Nomura on Draghi’s failure to address the collateral problem | FT Alphaville

Nomura on Draghi’s failure to address the collateral problem

There are a growing number of voices suggesting that much of the Eurozone funding crisis could be simmered by addressing one of its most identifiable symptoms. The quality collateral crunch in the system.

As we’ve noted before, there are many reasons to think that the trend towards ‘quality’ collateralised funding is having as much of an impact on the valuation of bonds in both private and central bank funding markets, as the perception that European sovereigns might be insolvent.

Given that fact, the likes of Nomura’s Guy Mandy, as well as Christian Hellwig Professor of the Toulouse School of Economics and Thomas Philippon of the Stern School of Business, NYU writing on VoxEu, believe a credible solution that could help soothe funding tensions — at least in the immediate future — would be the decision for the ECB to issue ECB bills or for Treasuries to unite in the issuance of Eurobills.

The idea — similar to the Fed’s cooperation with the Treasury in its Supplementary Financing Progamme — would be to provide the collateral markets, which are crying out for investable high-grade securities, with a form of positive-yielding and collective eurozone ‘quality’ asset.

Needless to say, Draghi failed to announce any such measures this week, a fact which could disappoint collateral markets, according to Mandy:

Changes to the ECB’s extraordinary measures fell short of improving the level of high quality eligible collateral and solving other issues such as unproductive excess reserves that we had hoped for.

That said, there are some measures which could be considered helpful, among them the option to pay back long term funds after one year and the improvement on the breadth of eligible collateral for public repo.

As Mandy explains:

The changes are marginally positive however, with further improvement on the breadth of eligible collateral for public repo, particularly in the case of ABS for peripheral banks. There was a noticeable lack of action on haircuts on sovereign bonds, though if this were to occur it would be unlikely to occur before a “fiscal compact” is reached amongst European politicians.

The dropping of the reserve ratio from 2% to 1% is positive for weak banks, but will likely increase cash on deposit with the ECB from strong banks.

The new 3yr LTRO, with a 1yr payoff option is also a positive move and we would expect a large take up at this operation. The additional liquidity will boosts banks’ solvency, from a liquidity stand point rather than balance sheet solvency.


The flexibility of early repayment after one year, effectively an American option, is very valuable. This means that ‘if’ the sovereign stress/economic situation improves to a point where unsecured funding becomes the normality rather than the exception collateral isn’t encumbered for the full three years. At the same time if the European economic backdrop improves and inflationary pressures rise coupled with the ECB increasing the policy rate institutions are not locked into paying a rate which is indexed to this policy rate.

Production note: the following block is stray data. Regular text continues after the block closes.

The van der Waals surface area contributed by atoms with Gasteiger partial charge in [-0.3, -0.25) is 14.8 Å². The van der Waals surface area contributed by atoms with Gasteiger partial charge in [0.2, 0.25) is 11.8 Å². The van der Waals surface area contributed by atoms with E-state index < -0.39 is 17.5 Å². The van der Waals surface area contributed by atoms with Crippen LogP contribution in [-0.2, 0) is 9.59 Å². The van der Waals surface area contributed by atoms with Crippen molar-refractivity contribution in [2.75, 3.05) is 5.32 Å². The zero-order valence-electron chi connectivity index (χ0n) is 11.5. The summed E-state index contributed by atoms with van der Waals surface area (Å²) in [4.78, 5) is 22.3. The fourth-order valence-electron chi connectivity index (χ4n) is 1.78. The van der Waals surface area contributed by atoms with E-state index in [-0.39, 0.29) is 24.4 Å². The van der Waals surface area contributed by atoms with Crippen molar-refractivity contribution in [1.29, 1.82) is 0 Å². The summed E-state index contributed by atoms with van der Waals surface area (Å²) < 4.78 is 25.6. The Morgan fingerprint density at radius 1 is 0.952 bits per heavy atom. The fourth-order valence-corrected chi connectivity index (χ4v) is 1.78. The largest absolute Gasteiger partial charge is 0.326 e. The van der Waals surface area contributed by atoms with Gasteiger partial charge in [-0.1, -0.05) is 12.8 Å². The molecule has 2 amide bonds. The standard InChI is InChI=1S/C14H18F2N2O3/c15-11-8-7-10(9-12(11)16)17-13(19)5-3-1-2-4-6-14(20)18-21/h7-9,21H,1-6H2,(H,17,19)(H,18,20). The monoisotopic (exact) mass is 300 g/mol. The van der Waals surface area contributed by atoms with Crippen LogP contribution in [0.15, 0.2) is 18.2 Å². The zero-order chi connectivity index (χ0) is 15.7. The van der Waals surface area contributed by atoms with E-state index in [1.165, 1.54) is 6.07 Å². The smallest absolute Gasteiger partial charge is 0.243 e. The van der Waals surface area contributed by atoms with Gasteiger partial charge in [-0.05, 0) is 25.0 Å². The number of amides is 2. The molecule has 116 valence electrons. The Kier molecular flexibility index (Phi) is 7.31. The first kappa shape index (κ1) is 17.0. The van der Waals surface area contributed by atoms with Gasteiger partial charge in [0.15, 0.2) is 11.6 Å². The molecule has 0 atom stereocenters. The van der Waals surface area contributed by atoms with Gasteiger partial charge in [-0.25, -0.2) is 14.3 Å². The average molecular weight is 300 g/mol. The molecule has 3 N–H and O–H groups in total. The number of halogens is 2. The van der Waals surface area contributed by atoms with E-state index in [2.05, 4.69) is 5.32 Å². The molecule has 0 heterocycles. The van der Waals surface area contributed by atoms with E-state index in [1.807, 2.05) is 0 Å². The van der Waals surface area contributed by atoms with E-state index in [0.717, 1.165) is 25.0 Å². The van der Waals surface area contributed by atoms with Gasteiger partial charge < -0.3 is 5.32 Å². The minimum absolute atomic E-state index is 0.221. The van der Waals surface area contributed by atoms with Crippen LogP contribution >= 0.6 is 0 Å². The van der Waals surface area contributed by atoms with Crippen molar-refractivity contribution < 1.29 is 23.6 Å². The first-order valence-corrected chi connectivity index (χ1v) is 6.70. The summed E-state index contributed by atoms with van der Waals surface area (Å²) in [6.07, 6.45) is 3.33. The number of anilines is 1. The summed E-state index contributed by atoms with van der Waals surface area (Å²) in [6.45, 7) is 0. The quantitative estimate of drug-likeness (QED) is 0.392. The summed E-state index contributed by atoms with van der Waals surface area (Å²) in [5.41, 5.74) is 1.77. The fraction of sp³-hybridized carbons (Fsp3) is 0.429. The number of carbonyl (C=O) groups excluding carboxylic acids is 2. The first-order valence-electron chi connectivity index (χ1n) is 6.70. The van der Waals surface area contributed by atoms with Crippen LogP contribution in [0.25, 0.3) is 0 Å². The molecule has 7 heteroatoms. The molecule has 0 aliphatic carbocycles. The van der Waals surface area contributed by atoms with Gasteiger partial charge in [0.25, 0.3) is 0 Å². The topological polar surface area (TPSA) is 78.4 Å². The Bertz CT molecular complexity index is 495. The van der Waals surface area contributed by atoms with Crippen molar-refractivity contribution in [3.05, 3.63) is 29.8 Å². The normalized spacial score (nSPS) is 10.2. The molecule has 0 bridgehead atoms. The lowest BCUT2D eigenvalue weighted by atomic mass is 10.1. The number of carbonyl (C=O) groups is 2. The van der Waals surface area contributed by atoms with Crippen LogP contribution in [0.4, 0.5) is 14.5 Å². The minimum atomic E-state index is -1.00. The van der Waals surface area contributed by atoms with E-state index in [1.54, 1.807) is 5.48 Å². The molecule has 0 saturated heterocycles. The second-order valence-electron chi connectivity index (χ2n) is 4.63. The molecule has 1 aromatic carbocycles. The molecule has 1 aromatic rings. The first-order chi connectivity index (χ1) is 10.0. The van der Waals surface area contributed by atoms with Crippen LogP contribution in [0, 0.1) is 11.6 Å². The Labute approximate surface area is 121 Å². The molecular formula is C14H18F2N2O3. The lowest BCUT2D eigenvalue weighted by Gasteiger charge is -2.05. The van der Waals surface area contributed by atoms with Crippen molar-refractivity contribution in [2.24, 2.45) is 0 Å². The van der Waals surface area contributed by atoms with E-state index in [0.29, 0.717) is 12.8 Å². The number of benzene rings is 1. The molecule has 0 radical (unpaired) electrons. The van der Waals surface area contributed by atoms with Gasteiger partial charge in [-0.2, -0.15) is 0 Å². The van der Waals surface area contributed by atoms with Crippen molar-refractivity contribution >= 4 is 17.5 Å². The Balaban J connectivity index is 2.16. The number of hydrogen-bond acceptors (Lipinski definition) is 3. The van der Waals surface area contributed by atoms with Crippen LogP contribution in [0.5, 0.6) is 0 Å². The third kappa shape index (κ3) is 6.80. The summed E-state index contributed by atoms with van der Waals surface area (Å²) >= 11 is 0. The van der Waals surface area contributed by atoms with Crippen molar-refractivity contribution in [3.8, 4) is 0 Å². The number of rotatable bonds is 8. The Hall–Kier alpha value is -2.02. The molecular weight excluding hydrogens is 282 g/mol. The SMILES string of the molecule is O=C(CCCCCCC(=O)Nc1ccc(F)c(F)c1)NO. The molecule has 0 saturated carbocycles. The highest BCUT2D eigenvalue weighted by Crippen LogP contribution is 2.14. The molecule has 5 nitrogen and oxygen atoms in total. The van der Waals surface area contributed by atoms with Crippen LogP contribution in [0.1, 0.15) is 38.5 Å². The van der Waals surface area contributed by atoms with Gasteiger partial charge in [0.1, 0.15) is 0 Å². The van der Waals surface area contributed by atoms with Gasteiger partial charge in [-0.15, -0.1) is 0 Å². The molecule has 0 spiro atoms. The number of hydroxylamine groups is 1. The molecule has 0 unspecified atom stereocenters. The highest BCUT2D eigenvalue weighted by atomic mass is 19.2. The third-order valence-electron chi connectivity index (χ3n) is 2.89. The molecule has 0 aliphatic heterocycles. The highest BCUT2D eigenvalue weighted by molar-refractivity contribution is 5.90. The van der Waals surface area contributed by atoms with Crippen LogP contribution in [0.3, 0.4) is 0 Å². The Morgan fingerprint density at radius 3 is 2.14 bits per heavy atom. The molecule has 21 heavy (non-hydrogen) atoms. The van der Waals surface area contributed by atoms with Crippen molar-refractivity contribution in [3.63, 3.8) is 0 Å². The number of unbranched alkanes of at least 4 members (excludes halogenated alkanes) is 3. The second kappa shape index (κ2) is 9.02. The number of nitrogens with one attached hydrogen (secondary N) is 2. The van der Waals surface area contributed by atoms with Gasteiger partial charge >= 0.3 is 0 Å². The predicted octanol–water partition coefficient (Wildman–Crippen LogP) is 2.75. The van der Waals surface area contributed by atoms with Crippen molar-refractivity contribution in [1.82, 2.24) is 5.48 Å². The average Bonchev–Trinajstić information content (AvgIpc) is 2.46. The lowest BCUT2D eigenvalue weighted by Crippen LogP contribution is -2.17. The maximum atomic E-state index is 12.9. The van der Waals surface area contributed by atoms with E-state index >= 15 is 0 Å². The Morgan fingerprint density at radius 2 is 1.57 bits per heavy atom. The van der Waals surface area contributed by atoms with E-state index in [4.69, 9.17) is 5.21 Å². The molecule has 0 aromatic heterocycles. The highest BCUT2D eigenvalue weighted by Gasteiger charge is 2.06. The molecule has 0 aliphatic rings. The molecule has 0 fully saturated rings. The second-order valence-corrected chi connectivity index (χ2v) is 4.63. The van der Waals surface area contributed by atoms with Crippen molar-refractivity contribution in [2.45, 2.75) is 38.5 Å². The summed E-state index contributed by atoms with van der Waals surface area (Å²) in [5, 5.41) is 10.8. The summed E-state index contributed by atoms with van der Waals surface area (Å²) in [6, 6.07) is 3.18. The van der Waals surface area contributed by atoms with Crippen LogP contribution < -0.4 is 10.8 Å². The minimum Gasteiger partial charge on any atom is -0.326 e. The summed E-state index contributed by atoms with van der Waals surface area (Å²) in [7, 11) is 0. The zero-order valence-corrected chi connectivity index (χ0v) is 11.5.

As regards the removal of fine tuning operations, this proves interesting only in that it shows that the operations have now become useless at trying to influence Eonia, which is continuing to trade at a signifcant spread to the policy rate.

On the reserve ratio cut, meanwhile, Mandy is of the opinion that while it might help the weak banks in the system, it may do little to discourage the liquidity hoarding behavior of the larger institutions:

The ECB is lowering the required reserve ratio from 2% to 1% from 18 January 2012. The cutting of reserves leads to a lower mandatory pull of cash into the ECB through the reserve maintenance period (average reserve requirement for current maintenance period is €207bn), which is positive for weaker banks. The reserve requirement is based on the level of short term liabilities at the end of the month two months prior to the maintenance period. In times liquidity/credit crises short term liabilities tend to go up, with this generally being more acute for weaker banks.

As it is a lagging calculation, we may have just started seeing the incremental add over the next few periods. So the dropping from 2% to 1% should cushion this rise While the requirement reduction will leave more cash in the system, the excess liquidity increase via strong banks is still likely to be put on deposit with the ECB, while the financial system remains stressed.

Which is why, from the perspective of the collateral markets at least, the best move would have been the announcement of ECB bills, says Mandy.

In our view, a complementary solution to the high quality collateral shortage for private repo and the reduction of unproductive excess reserves would be to issue ECB bills. This provides a liquidity drain as well as high quality collateral.

Net net we think the ECB missed a crucial opportunity to provide a solution to the acute shortage of high quality collateral in the European private repo market, the details of which we outlined in our note on Monday.

Conclusion: it’s a Draghi fail.

Related links:
On the ECB’s ‘most significant non-standard measure’ – FT Alphaville
One Eurobond to rule them all
– FT Alphaville
The German bond market is all about ‘buy and hold’
– FT Alphaville